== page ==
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NurseReview.Org - Opioid Analgesics Updates (online continuing education pharmacology)
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NurseReview.Org - Opioid Analgesics Updates (online continuing education pharmacology)

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Visit NurseReview.Org for more medical / nursing slides for your nclex, nle, ang cgfns exams.

Visit NurseReview.Org for more medical / nursing slides for your nclex, nle, ang cgfns exams.

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NurseReview.Org - Opioid Analgesics Updates (online continuing education pharmacology) NurseReview.Org - Opioid Analgesics Updates (online continuing education pharmacology) Presentation Transcript

  • Opioid Analgesic Agents
  • Analgesics
    • Medications that relieve pain without causing loss of consciousness
    • Painkillers
  • Classification of Pain By Onset and Duration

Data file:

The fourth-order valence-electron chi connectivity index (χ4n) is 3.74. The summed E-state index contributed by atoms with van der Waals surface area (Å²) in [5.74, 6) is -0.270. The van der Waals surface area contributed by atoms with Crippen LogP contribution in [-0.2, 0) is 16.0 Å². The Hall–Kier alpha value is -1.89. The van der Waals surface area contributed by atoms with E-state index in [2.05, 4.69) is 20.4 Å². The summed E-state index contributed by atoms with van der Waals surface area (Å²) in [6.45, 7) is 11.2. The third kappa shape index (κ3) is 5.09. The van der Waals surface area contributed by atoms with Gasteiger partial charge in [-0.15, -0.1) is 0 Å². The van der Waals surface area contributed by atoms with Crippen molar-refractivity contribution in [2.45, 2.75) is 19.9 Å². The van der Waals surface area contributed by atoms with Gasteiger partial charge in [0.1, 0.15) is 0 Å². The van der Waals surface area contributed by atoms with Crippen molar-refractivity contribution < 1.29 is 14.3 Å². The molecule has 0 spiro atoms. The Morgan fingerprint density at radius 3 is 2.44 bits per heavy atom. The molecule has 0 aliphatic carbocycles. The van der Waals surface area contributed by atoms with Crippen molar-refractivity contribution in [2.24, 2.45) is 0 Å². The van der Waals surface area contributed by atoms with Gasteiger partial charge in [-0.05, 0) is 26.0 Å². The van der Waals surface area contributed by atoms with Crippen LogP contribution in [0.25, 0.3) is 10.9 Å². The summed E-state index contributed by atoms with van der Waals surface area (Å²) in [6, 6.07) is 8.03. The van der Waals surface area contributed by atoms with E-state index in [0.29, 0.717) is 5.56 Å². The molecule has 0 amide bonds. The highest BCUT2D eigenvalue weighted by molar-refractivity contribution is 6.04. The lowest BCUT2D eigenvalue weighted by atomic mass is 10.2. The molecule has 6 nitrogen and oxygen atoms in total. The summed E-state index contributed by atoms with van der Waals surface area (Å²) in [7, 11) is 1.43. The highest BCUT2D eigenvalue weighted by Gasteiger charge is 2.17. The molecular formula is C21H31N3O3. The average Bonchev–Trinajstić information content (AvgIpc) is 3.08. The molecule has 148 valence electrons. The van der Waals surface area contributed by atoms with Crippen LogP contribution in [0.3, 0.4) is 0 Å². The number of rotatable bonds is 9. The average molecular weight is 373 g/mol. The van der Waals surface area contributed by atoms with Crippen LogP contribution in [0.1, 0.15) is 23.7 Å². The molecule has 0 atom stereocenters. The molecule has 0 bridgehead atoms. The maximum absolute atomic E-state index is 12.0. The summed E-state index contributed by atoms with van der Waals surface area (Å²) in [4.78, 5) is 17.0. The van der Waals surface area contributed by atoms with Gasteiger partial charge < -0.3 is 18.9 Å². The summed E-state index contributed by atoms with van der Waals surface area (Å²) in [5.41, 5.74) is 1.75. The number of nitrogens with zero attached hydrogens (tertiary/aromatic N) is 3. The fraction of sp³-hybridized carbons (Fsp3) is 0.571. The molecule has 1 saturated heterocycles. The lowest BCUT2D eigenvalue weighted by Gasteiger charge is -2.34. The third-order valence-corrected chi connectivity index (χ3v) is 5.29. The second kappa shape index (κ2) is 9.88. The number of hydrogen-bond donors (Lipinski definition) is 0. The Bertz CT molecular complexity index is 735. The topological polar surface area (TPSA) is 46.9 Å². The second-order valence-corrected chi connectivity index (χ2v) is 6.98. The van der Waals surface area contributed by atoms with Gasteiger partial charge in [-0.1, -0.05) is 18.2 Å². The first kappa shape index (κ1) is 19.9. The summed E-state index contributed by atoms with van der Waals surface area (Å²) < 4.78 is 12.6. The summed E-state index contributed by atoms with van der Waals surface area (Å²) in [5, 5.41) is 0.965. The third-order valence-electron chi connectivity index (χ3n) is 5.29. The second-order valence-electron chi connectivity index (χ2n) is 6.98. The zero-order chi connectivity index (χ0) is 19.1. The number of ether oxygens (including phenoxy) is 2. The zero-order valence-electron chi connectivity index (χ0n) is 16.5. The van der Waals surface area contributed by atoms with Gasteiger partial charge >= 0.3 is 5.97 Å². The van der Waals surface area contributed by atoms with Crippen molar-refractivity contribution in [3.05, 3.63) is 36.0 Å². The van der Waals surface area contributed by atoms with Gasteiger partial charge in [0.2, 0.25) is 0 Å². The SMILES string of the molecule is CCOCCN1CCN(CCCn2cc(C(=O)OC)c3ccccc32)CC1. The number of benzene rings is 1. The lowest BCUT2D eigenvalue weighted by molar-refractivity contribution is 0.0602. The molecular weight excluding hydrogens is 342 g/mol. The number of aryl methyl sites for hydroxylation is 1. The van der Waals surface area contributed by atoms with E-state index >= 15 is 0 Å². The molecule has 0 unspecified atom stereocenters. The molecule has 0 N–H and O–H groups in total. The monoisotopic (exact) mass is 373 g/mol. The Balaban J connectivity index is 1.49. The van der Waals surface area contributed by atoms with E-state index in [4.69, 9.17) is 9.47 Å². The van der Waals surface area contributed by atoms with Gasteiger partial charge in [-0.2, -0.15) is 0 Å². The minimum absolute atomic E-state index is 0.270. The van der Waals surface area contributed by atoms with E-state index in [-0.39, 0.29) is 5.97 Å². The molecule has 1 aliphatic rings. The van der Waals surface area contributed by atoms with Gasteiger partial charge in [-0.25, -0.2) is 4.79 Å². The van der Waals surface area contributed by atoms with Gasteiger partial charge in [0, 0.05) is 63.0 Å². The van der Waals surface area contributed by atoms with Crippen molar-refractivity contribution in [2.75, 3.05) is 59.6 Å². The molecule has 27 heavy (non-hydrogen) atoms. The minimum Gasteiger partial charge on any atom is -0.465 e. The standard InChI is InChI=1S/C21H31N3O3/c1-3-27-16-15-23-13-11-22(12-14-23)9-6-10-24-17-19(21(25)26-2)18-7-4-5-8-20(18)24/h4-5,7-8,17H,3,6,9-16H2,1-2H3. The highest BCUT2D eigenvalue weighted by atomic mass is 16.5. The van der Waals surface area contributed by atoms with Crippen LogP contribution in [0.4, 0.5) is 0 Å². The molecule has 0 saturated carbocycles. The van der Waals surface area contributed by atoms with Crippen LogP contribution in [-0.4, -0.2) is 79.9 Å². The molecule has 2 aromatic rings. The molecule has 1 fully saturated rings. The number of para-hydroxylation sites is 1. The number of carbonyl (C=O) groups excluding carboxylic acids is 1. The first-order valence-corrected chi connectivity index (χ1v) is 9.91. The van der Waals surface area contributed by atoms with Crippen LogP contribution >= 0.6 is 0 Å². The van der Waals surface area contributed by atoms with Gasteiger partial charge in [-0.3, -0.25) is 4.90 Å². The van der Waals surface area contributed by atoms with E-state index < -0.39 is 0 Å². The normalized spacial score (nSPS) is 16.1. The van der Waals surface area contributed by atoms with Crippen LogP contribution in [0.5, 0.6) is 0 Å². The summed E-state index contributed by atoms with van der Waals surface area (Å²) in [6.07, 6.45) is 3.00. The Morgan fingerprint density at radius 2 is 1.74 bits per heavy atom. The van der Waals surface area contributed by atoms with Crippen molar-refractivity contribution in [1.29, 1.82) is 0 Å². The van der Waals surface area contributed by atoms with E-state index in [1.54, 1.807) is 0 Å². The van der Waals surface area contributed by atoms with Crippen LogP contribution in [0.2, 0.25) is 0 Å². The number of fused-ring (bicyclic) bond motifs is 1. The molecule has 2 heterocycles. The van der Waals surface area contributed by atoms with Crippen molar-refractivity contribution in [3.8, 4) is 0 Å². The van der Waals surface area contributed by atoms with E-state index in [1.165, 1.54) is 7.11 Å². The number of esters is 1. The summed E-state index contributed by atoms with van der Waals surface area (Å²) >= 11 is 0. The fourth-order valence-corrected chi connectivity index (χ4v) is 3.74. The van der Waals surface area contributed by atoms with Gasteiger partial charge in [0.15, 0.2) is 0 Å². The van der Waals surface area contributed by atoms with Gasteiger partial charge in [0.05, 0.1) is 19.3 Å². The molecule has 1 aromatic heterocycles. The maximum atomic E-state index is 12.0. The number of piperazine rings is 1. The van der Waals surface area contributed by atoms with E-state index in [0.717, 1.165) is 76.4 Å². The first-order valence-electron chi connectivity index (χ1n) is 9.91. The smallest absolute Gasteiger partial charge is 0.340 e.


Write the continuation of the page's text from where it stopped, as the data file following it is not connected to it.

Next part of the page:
• Acute pain
      • Sudden in onset
      • Usually subsides once treated
    • Chronic pain
      • Persistent or recurring
      • Often difficult to treat
  • Classification of Pain
    • Somatic
    • Visceral
    • Superficial
    • Vascular
    • Referred
    • Neuropathic
    • Phantom
    • Cancer
    • Psychogenic
    • Central
  • Classification of Pain By Source
    • Vascular pain
    • Possibly originates from vascular or perivascular tissues
    • Neuropathic pain
    • Results from injury to peripheral nerve fibers or damage to the CNS
    • Superficial pain
    • Originates from skin or mucous membranes
  • Pain Transmission Gate Theory
    • Most common and well-described
    • Uses the analogy of a gate to describe how impulses from damaged tissues are sensed in the brain
  • Pain Transmission
    • Tissue injury causes the release of:
    • Bradykinin
    • Histamine
    • Potassium
    • Prostaglandins
    • Serotonin
      • These substances stimulate nerve endings, starting the pain process.
  • Pain Transmission
    • There are two types of nerves stimulated:
    • “ A” fibers
    • and
    • “ C” fibers
  • Pain Transmission
    • “ A” Fibers “C” Fibers
    • Myelin sheath No myelin sheath
    • Large fiber size Small fiber size
    • Conduct fast Conduct slowly
    • Inhibit pain Facilitate pain transmission transmission
    • Sharp and Dull and well-localized nonlocalized
  • Pain Transmission